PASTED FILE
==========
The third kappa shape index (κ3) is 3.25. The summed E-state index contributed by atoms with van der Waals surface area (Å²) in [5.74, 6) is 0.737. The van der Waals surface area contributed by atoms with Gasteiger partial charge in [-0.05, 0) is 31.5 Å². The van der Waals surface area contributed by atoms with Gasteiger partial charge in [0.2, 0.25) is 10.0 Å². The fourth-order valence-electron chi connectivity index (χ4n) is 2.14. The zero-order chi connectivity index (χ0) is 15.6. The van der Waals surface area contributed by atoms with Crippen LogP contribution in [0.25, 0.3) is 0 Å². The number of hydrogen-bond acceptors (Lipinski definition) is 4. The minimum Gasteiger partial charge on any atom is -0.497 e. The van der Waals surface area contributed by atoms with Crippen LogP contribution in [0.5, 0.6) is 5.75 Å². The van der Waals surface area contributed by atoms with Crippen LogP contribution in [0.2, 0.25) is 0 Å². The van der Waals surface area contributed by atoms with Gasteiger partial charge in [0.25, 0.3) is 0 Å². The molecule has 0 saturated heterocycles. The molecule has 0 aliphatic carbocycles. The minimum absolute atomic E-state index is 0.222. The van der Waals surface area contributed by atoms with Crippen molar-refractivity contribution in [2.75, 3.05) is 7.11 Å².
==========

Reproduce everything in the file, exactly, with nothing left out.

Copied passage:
The third kappa shape index (κ3) is 3.25. The summed E-state index contributed by atoms with van der Waals surface area (Å²) in [5.74, 6) is 0.737. The van der Waals surface area contributed by atoms with Gasteiger partial charge in [-0.05, 0) is 31.5 Å². The van der Waals surface area contributed by atoms with Gasteiger partial charge in [0.2, 0.25) is 10.0 Å². The fourth-order valence-electron chi connectivity index (χ4n) is 2.14. The zero-order chi connectivity index (χ0) is 15.6. The van der Waals surface area contributed by atoms with Crippen LogP contribution in [0.25, 0.3) is 0 Å². The number of hydrogen-bond acceptors (Lipinski definition) is 4. The minimum Gasteiger partial charge on any atom is -0.497 e. The van der Waals surface area contributed by atoms with Crippen LogP contribution in [0.5, 0.6) is 5.75 Å². The van der Waals surface area contributed by atoms with Crippen LogP contribution in [0.2, 0.25) is 0 Å². The van der Waals surface area contributed by atoms with Gasteiger partial charge in [0.25, 0.3) is 0 Å². The molecule has 0 saturated heterocycles. The molecule has 0 aliphatic carbocycles. The minimum absolute atomic E-state index is 0.222. The van der Waals surface area contributed by atoms with Crippen molar-refractivity contribution in [2.75, 3.05) is 7.11 Å².